But if you want a REAL adventure story (not suitable for the under-13s!) read a biography of Crane himself. Hemingway meets James Dean is the only way to describe it.
36 of 40 people found the following review helpful
Crane's classic study of the effects of war on a young man. 17 Jun. 1999
By R. D. Allison (dallison@biochem.med.ufl.edu) - Published on Amazon.com
Format: Mass Market Paperback
When I was in high school several years ago, this was one of the books required in one of my English classes. And, upon going through the many reviews below, I find that it is still a required book for today's students. But, several appear to find Crane's novel "boring," "difficult to read," and nothing that they can "relate to." I heard many of the same things in the early 1960s. But, then I found myself in an environment not too dissimilar of the main character of the novel. It suddenly became relevent and real. Crane's depiction of war and the thoughts of young men at war, both willing and unwilling, will always be relevant. This novel is the psychological study of a young soldier and his first encounters with the brutality seen in battle (many critics have regarded this book as the first modern war novel). The unnamed battle in the novel is probably Chancellorsville (1863). The young infantryman, Henry Fielding, faces his first battle wanting to prove himself a hero. However, when the battle is actually thrust upon him, he is overcome by fear and he runs. He joins the wounded but he has not won their "red badge of courage." He sees his friend Jim Conklin killed and he becomes enraged, particularly at the injustice of war. (I remember noting the significance of the initials J. C. for the soldier's friend; but, I later discovered that this observation was not original. The novel is filled with imagery. For example, even the horsemen of the apocalypse make an appearance.) This is a great novel and I hope it remains on reading lists for years to come.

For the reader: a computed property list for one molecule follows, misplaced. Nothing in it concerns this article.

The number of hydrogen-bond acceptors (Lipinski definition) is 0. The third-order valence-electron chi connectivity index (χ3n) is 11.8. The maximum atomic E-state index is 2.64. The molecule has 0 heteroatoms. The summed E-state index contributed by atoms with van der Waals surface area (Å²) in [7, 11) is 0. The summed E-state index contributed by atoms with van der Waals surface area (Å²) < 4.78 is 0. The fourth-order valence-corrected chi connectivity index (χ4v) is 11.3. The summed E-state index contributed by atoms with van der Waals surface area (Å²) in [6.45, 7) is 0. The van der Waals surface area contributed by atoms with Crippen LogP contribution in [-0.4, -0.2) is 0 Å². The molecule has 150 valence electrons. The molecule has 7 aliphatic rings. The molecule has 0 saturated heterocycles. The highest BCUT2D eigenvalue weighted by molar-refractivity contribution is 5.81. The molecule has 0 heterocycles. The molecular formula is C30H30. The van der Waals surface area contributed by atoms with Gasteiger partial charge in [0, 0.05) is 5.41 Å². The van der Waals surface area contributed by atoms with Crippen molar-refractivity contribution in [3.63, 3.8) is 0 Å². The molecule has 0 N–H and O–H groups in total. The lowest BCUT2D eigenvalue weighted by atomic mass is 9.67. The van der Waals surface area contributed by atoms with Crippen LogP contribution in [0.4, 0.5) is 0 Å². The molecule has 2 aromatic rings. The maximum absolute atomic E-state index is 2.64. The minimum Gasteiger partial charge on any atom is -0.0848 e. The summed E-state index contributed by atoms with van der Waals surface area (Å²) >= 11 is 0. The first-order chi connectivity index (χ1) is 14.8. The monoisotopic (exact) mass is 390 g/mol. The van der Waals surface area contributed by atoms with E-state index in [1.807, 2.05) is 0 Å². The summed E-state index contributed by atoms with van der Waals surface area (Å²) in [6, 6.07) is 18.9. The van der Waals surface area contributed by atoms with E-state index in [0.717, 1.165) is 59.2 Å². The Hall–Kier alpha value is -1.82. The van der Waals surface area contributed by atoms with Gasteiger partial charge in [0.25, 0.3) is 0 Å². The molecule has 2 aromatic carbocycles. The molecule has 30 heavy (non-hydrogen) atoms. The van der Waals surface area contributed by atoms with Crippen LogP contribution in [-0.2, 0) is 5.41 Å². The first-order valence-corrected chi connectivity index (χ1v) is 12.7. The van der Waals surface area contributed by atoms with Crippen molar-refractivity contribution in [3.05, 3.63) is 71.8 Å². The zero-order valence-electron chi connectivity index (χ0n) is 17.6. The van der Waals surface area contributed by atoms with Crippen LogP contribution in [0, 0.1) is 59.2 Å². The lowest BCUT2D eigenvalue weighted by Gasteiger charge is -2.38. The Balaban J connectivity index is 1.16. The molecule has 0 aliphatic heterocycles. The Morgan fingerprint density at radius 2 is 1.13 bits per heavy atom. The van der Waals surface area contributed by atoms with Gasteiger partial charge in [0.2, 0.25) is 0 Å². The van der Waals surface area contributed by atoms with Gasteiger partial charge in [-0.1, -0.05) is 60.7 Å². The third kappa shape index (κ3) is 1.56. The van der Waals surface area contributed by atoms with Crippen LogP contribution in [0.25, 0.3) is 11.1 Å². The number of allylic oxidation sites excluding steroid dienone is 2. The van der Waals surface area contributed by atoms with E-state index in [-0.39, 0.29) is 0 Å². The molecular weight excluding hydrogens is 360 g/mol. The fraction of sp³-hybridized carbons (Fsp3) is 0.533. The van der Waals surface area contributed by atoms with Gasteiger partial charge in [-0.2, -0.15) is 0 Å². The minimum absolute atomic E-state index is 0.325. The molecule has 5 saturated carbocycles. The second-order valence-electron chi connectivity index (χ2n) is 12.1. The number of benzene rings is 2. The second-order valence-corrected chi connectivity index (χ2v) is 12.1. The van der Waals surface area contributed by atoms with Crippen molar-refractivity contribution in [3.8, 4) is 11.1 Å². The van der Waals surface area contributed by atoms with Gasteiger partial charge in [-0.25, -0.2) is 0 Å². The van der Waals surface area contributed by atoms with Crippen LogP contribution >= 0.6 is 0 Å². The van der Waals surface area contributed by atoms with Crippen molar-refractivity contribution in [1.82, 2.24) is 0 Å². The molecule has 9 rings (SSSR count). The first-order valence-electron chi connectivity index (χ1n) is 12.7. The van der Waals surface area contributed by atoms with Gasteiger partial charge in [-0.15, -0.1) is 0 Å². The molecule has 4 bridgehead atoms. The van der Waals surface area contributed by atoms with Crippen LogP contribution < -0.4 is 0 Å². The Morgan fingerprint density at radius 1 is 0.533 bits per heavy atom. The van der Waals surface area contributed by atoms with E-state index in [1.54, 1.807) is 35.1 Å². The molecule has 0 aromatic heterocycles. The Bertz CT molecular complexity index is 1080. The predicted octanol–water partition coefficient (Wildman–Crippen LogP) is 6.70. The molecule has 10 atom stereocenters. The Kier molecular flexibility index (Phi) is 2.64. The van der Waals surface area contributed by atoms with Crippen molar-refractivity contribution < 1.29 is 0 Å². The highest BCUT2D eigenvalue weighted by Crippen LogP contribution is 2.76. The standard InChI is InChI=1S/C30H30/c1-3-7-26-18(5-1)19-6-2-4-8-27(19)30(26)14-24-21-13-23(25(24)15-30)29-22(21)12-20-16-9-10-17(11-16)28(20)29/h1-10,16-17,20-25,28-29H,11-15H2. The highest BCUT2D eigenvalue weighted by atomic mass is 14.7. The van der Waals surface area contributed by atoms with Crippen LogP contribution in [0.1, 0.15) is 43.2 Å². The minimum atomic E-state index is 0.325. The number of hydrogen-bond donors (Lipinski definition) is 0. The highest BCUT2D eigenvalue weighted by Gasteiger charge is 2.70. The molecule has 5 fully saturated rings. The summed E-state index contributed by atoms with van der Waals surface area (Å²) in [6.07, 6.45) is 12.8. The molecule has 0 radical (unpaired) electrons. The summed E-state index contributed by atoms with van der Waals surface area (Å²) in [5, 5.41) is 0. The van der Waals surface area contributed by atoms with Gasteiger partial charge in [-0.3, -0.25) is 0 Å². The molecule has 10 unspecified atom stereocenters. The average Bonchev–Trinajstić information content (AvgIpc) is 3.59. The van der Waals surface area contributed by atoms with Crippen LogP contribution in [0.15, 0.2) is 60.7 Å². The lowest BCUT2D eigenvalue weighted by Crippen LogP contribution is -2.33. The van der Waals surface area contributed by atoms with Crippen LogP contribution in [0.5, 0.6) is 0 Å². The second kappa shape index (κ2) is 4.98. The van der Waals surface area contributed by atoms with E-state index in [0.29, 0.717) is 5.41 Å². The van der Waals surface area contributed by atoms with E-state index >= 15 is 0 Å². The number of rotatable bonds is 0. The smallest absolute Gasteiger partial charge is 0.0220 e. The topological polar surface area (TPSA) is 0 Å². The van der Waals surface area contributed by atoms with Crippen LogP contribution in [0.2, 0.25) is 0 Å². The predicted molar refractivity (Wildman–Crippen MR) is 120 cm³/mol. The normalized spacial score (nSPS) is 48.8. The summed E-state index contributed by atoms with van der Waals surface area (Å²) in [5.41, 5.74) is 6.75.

27 of 30 people found the following review helpful
Great Novel About Courage and Herosim 22 Feb. 2001
By A Customer - Published on Amazon.com
Format: Mass Market Paperback